Q & A: Understanding Hanukkah

As Christmas trees go up, lights are strung on houses, and street lamps and carolers prepare their favorite songs, few stop to think about the other holidays that take place during this time of year.

Grand Central sat down with Ann Arbor senior Josh Stutesman, president of the Jewish organization, Hillel, at Central Michigan University, to learn more about one of them: Hanukkah.

Grand Central: What is Hanukkah about?

Josh Stutesman: It celebrates the fact that there was enough oil in the temple that was destroyed during a battle. There was enough to be used for eight days and eight nights – that’s where the time frame for this holiday comes from. That was the time needed to rebuild the temple, so it’s a celebration of that event.

GC: What does Hanukkah mean today? Why is it important?

JS: It’s important because it gives people a chance to be thankful and to come together as a family to celebrate those eight nights together. It’s not one of the more major days in Judaism, to be honest. When it comes to actual practiced holidays, compared to media-portrayed holidays, Hanukkah isn’t one of the bigger holidays we have.

GC: What are the bigger holidays?

JS: Rosh Hashanah is a big holiday, which is the New Year. Yom Kippur is the other, which is more about asking for forgiveness. This is the one time of year you ask for forgiveness in a more direct sense.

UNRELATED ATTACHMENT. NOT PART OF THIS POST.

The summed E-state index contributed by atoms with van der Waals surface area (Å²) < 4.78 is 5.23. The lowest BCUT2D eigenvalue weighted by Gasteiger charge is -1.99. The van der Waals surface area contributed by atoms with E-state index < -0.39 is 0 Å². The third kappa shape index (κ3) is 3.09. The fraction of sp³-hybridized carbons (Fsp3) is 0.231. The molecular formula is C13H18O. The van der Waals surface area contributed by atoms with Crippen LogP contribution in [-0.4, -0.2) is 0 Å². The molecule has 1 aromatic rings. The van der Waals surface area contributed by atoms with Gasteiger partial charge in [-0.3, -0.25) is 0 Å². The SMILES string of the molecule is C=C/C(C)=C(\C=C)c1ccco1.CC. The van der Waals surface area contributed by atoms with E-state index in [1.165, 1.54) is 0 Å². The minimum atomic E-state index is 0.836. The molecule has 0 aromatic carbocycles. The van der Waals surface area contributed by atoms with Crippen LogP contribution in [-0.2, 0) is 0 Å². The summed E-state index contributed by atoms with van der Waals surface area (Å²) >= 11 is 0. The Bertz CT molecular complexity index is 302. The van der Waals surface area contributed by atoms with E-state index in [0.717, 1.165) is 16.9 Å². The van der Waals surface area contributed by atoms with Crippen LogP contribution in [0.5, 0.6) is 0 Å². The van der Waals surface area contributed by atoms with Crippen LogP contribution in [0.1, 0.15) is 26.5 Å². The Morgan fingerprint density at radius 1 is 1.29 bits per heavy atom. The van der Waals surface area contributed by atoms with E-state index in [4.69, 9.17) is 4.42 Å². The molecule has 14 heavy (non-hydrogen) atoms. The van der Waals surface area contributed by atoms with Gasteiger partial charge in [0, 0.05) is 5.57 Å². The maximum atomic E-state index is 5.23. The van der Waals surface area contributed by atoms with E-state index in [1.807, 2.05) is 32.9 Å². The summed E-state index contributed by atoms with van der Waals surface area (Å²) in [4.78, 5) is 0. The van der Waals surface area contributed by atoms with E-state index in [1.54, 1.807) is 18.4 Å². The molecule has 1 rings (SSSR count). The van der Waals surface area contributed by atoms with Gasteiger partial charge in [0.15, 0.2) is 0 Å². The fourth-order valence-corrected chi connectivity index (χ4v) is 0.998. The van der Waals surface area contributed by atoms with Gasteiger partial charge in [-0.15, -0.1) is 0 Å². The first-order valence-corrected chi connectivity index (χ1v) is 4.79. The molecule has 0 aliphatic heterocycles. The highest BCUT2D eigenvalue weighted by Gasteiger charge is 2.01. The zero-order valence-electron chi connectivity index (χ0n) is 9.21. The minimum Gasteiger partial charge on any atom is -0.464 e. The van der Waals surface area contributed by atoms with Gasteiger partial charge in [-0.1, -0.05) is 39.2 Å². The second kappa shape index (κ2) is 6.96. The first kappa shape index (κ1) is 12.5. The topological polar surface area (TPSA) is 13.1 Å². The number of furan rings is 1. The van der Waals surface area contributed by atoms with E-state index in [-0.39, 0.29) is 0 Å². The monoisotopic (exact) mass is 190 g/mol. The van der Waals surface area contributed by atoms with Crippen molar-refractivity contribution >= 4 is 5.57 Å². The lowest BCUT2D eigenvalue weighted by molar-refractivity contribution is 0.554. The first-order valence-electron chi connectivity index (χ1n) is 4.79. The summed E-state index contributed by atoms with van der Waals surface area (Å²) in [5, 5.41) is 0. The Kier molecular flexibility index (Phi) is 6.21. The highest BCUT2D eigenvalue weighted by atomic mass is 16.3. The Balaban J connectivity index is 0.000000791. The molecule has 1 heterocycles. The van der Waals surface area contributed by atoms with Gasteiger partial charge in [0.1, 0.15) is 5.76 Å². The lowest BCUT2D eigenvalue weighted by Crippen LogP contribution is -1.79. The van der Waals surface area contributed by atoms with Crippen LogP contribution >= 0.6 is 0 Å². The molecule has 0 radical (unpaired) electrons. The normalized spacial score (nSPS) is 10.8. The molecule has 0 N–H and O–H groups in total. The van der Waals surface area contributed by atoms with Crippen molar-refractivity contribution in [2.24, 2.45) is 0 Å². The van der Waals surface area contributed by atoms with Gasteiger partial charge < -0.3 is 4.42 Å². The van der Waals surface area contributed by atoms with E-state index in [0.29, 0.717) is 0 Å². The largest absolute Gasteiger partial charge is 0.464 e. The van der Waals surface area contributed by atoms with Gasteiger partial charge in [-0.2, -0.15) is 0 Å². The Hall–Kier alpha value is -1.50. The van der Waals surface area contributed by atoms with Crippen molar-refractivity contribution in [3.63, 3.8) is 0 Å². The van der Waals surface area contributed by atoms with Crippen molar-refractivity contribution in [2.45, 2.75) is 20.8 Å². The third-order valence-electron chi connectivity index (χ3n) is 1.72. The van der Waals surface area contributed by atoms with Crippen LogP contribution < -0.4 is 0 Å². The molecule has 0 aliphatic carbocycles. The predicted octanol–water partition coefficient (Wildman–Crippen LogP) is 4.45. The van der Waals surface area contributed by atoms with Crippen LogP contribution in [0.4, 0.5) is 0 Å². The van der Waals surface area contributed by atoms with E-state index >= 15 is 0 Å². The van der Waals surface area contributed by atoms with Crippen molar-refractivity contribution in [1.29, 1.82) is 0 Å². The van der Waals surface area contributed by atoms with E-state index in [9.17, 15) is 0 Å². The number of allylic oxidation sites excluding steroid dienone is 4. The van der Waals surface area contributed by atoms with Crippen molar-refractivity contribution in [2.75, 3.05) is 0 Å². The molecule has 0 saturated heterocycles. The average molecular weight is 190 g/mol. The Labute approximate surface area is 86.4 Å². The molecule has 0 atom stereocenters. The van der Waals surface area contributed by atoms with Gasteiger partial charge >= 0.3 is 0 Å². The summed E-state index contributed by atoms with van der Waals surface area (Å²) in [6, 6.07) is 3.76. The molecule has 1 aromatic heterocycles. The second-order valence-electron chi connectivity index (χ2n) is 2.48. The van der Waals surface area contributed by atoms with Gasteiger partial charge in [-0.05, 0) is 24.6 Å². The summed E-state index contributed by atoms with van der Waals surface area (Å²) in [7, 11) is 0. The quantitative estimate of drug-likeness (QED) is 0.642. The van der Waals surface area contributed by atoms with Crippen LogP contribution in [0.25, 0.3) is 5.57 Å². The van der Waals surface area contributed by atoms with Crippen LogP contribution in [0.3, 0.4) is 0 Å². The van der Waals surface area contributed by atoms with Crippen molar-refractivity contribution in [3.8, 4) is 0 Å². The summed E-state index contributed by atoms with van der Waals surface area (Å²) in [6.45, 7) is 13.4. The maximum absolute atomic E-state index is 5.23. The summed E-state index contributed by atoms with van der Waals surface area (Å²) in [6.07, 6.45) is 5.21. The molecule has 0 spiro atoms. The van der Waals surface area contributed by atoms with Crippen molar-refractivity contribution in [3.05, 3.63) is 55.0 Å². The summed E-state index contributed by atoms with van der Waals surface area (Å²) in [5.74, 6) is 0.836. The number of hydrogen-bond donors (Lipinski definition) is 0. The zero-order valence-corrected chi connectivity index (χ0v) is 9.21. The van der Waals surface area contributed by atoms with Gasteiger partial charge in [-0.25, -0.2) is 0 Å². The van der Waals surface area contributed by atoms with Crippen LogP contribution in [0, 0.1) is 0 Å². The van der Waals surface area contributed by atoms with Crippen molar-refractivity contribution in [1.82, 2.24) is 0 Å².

GC: How do you celebrate these holidays? 

JS: There’s a service that goes along with each one. You go through the Torah, which is more or less equivalent of the Bible. You look at the old text of that time period and relate it to modern tenses. Then there’s a lot of songs that are sung and the sermon follows.

GC: How does your family celebrate Hanukkah?

JS: I’m from Ann Arbor, which has a larger Jewish population than Mount Pleasant, so we would always go to our temple. They’d have a latkes dinner, which are potato pancakes. We’d have a big dinner with the congregation and the different families in the temple, and afterward we would go the service, where we would do kind of the same thing as the Rosh Hashanah and Yom Kippur services. We go over the Hanukkah story and relate it somehow in the sermon.

GC: How do you celebrate in Mount Pleasant?

JS: We won’t do anything formal because there’s not a ton of places (in Mount Pleasant) we can go for services. We’ll just have one big Hanukkah party where we do something really chill; have a dreidel tournaments, make menorahs – stuff like that. In the past, we’ve also hosted nights at my apartment where we would light the menorah.